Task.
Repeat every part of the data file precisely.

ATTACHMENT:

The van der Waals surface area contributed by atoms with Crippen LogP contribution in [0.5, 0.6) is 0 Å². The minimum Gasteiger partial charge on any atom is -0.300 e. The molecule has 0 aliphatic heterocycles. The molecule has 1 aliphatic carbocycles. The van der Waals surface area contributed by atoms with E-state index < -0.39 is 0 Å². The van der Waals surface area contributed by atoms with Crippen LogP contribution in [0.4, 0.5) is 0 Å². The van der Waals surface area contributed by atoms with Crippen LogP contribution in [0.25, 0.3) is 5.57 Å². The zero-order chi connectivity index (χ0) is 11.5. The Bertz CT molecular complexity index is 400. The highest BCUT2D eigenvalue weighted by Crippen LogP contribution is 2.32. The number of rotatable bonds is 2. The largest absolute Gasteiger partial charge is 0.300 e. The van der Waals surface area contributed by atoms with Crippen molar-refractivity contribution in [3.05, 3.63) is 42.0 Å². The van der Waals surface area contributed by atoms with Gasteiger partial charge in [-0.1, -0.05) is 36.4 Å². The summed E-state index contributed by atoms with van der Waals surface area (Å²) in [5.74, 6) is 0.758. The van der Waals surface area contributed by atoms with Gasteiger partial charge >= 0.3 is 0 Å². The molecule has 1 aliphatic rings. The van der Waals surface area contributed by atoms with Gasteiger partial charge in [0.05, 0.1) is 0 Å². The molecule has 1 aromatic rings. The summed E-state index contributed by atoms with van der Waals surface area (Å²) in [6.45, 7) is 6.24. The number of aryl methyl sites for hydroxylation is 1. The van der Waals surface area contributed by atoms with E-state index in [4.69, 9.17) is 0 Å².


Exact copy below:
The van der Waals surface area contributed by atoms with Crippen LogP contribution in [0.5, 0.6) is 0 Å². The minimum Gasteiger partial charge on any atom is -0.300 e. The molecule has 0 aliphatic heterocycles. The molecule has 1 aliphatic carbocycles. The van der Waals surface area contributed by atoms with E-state index < -0.39 is 0 Å². The van der Waals surface area contributed by atoms with Crippen LogP contribution in [0.4, 0.5) is 0 Å². The van der Waals surface area contributed by atoms with Crippen LogP contribution in [0.25, 0.3) is 5.57 Å². The zero-order chi connectivity index (χ0) is 11.5. The Bertz CT molecular complexity index is 400. The highest BCUT2D eigenvalue weighted by Crippen LogP contribution is 2.32. The number of rotatable bonds is 2. The largest absolute Gasteiger partial charge is 0.300 e. The van der Waals surface area contributed by atoms with Crippen molar-refractivity contribution in [3.05, 3.63) is 42.0 Å². The van der Waals surface area contributed by atoms with Gasteiger partial charge in [-0.1, -0.05) is 36.4 Å². The summed E-state index contributed by atoms with van der Waals surface area (Å²) in [5.74, 6) is 0.758. The van der Waals surface area contributed by atoms with Gasteiger partial charge >= 0.3 is 0 Å². The molecule has 1 aliphatic rings. The van der Waals surface area contributed by atoms with Gasteiger partial charge in [0.05, 0.1) is 0 Å². The molecule has 1 aromatic rings. The summed E-state index contributed by atoms with van der Waals surface area (Å²) in [6.45, 7) is 6.24. The number of aryl methyl sites for hydroxylation is 1. The van der Waals surface area contributed by atoms with E-state index in [4.69, 9.17) is 0 Å².